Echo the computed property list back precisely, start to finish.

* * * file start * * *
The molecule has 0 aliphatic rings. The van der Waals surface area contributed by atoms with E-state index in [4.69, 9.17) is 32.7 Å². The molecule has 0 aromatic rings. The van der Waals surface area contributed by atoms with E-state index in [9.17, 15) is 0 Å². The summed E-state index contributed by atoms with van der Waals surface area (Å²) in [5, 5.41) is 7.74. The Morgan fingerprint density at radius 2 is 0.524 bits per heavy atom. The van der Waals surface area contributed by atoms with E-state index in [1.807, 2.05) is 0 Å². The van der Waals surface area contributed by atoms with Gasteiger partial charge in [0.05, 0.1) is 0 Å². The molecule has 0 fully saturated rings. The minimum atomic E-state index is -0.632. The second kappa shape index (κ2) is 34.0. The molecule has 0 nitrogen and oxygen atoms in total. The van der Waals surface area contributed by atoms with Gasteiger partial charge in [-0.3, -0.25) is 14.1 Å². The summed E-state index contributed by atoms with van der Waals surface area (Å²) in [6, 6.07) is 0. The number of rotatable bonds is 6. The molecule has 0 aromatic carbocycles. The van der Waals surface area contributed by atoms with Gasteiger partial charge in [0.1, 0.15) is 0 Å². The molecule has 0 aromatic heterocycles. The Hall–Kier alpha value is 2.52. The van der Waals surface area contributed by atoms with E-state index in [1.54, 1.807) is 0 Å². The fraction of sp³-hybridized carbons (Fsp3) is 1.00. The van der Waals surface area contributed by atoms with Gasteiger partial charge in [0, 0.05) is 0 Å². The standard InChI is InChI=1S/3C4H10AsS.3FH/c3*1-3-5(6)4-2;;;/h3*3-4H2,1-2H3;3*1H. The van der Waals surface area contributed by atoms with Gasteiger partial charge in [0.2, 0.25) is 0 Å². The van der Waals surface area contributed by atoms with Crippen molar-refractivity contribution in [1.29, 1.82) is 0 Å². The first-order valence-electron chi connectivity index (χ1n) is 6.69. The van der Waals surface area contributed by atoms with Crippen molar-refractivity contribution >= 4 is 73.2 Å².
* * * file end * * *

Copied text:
The molecule has 0 aliphatic rings. The van der Waals surface area contributed by atoms with E-state index in [4.69, 9.17) is 32.7 Å². The molecule has 0 aromatic rings. The van der Waals surface area contributed by atoms with E-state index in [9.17, 15) is 0 Å². The summed E-state index contributed by atoms with van der Waals surface area (Å²) in [5, 5.41) is 7.74. The Morgan fingerprint density at radius 2 is 0.524 bits per heavy atom. The van der Waals surface area contributed by atoms with E-state index in [1.807, 2.05) is 0 Å². The van der Waals surface area contributed by atoms with Gasteiger partial charge in [0.05, 0.1) is 0 Å². The molecule has 0 fully saturated rings. The minimum atomic E-state index is -0.632. The second kappa shape index (κ2) is 34.0. The molecule has 0 nitrogen and oxygen atoms in total. The van der Waals surface area contributed by atoms with Gasteiger partial charge in [-0.3, -0.25) is 14.1 Å². The summed E-state index contributed by atoms with van der Waals surface area (Å²) in [6, 6.07) is 0. The number of rotatable bonds is 6. The molecule has 0 aromatic carbocycles. The van der Waals surface area contributed by atoms with Gasteiger partial charge in [0.1, 0.15) is 0 Å². The molecule has 0 aromatic heterocycles. The Hall–Kier alpha value is 2.52. The van der Waals surface area contributed by atoms with E-state index in [1.54, 1.807) is 0 Å². The fraction of sp³-hybridized carbons (Fsp3) is 1.00. The van der Waals surface area contributed by atoms with Gasteiger partial charge in [0, 0.05) is 0 Å². The standard InChI is InChI=1S/3C4H10AsS.3FH/c3*1-3-5(6)4-2;;;/h3*3-4H2,1-2H3;3*1H. The van der Waals surface area contributed by atoms with Gasteiger partial charge in [0.2, 0.25) is 0 Å². The van der Waals surface area contributed by atoms with Crippen molar-refractivity contribution in [1.29, 1.82) is 0 Å². The first-order valence-electron chi connectivity index (χ1n) is 6.69. The van der Waals surface area contributed by atoms with Crippen molar-refractivity contribution >= 4 is 73.2 Å².